General Question

tantaikooi's avatar

What are some tips for preventing a script kiddie from harming your web site?

Asked by tantaikooi (122 points ) February 5th, 2008

I believe some of you guys are really good in this…

some popular holes are:
1. SQL injection
2. javascript injection

Some popular solutions:
1. magic quote
2. check if submitted by using same host..(this is not fully secure, they can simply change the script attribute on the fly)

what else? and how to prevent it?

Observing members: 0 Composing members: 0

6 Answers

Zaku's avatar

1. Don’t use SQL (saves money, too).
2. Run your site on Linux.
3. Don’t enable any software or languages you aren’t using yourself.
4. Put your server behind a NAT firewall and close down ports you aren’t using yourself.

Vincentt's avatar

Read up on the subject, and using as webserver Apache+Linux helps a great deal already.

cwilbur's avatar

Don’t trust any input you get from the user. Expect that the user is going to send you garbage data—even if script kiddies don’t, ordinary users will. Sanitize it somehow, and make sure it doesn’t contain anything inappropriate. When you interact with the database, use placeholders and parameters to pass arguments to the database, not string interpolation.

Don’t give anyone access to anything he shouldn’t have access to. Turn off all services you’re not using, and use the software firewall to block remote access to any services you’re only using internally. Make sure that users only have access to their own data, and that they can’t screw up others’ data.

Don’t assume that code you didn’t write will do the right thing. Sanity-check the things you get back from the database. Use two methods—configuration and software firewall—to lock down the services; there may be a hole in one method, but there probably won’t be a hole in the same place in both.

Make sure your code is as clean and clear as you can make it. The sort of hole that lets a hacker in is more likely to be in code that’s so messy you have to read it over 2 or 3 times to see how it works.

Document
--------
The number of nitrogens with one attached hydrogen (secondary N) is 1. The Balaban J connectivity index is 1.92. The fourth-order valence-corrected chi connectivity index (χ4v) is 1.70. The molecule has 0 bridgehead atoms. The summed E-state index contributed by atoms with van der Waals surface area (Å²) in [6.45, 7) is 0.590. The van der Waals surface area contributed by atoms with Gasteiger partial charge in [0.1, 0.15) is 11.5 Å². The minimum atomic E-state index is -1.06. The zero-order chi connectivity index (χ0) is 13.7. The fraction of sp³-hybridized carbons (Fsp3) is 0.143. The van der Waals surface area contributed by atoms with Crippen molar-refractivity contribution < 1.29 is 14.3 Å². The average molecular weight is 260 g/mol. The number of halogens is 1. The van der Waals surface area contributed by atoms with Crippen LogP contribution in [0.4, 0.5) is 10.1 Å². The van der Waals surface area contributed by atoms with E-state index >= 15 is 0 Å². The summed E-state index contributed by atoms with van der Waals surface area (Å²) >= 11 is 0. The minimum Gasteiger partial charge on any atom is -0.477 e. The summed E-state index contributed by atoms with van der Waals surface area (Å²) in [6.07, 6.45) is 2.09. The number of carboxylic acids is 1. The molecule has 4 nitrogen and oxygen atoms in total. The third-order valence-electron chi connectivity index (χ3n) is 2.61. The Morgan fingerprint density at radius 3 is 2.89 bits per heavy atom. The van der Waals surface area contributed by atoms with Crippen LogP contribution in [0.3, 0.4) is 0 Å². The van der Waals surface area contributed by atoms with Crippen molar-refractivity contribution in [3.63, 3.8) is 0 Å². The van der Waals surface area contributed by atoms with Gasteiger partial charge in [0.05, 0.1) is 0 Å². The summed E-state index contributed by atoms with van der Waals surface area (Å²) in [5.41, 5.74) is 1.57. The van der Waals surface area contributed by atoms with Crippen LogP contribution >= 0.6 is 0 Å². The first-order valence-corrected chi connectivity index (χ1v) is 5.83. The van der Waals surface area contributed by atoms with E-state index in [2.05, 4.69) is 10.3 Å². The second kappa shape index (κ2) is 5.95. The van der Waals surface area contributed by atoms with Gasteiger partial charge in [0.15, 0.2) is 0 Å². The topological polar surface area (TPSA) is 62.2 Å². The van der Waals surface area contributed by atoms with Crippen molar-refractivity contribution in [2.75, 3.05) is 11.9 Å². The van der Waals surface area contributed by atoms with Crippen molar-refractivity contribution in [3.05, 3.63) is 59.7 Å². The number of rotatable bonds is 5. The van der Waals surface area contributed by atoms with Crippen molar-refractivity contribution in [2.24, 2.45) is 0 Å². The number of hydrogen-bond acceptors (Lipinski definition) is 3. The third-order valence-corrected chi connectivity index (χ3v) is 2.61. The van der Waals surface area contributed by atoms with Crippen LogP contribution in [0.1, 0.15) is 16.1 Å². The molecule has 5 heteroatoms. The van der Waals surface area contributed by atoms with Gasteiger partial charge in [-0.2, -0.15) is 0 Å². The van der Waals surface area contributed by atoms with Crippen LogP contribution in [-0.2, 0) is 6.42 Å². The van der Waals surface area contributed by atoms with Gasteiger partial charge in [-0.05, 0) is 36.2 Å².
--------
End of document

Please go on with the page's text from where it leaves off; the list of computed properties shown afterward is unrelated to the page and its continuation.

robhaya's avatar

Ditto cwilbur.

Turn off any ports that you are not using on the server, disable non essential web services, and make sure you are running the latest stable version of any third party application, web server, database, etc. Often people fail to update these things and leave their site open to these types of vulnerabilities/exploits.

Also make sure that proper file and directory permissions are set correctly. You don’t want to give everyone rwxrwxrwx (777) at the file level or directory level that should not have them.

Good Luck!
R

aaronblohowiak's avatar

Hire a security professional.

Install an intrusion detection system (hardware.)

Get audited.

Vortico's avatar

PHP
If you use MySQL for your database, you must use Mysqli with prepared statements to validate user input. This is required on both the SELECT and UPDATE-type commands. Many other database extensions support this, such as PostgreSQL and SQLite3.

In order to stop Javascript injection, you have a number of options. You could either use the strip_tags or the htmlspecialchars built-in function. Htmlspecialchars translates characters like <>& to their respective entities (ie. <) while strip_tags simply removes HTML tag blocks. Another method is to use Textile or Markdown. As a Fluther user, you probably already prefer Textile, but I would recommend Markdown for any programming-related community apps like Stack Overflow.

Python with Django
I like Django. By setting up “models” of SQL tables, you are automatically securing the chance of a SQL injection. Very nice! Also included in the Django framework is the striptags template tag, which functions identically to PHP’s strip_tags command. As with PHP, you may choose to use Textile instead. Lucky for you, this has been implemented in Python as the Textile Package.

Java
If you’re making Java web applications with SQL access, you probably already know a lot about the SQL injection problem. However, a framework like JDO may still be helpful. There are Textile implementations in Java as well.

ALL Languages
To secure your apps from SQL injection in general, avoid building SQL strings from scratch. An example of this is:

query = “SELECT FROM `table` WHERE id = ” + page_id;

Using this form will make terrorists happy, and you will be murdered in your sleep by DB access programmers. Even if you Regex the hell out of it. And don’t think declaring your variable as an int will help either. Instead, read the documentation of your programming language, and look for the words “prepared statements” and “database modeling.”

Summary
You don’t need a security professional for simple web applications like Fluther. (Not to say Fluther is simple. It’s just not a bank site.) You only need to know what you’re doing and be extremely careful and detailed when programming these topics.

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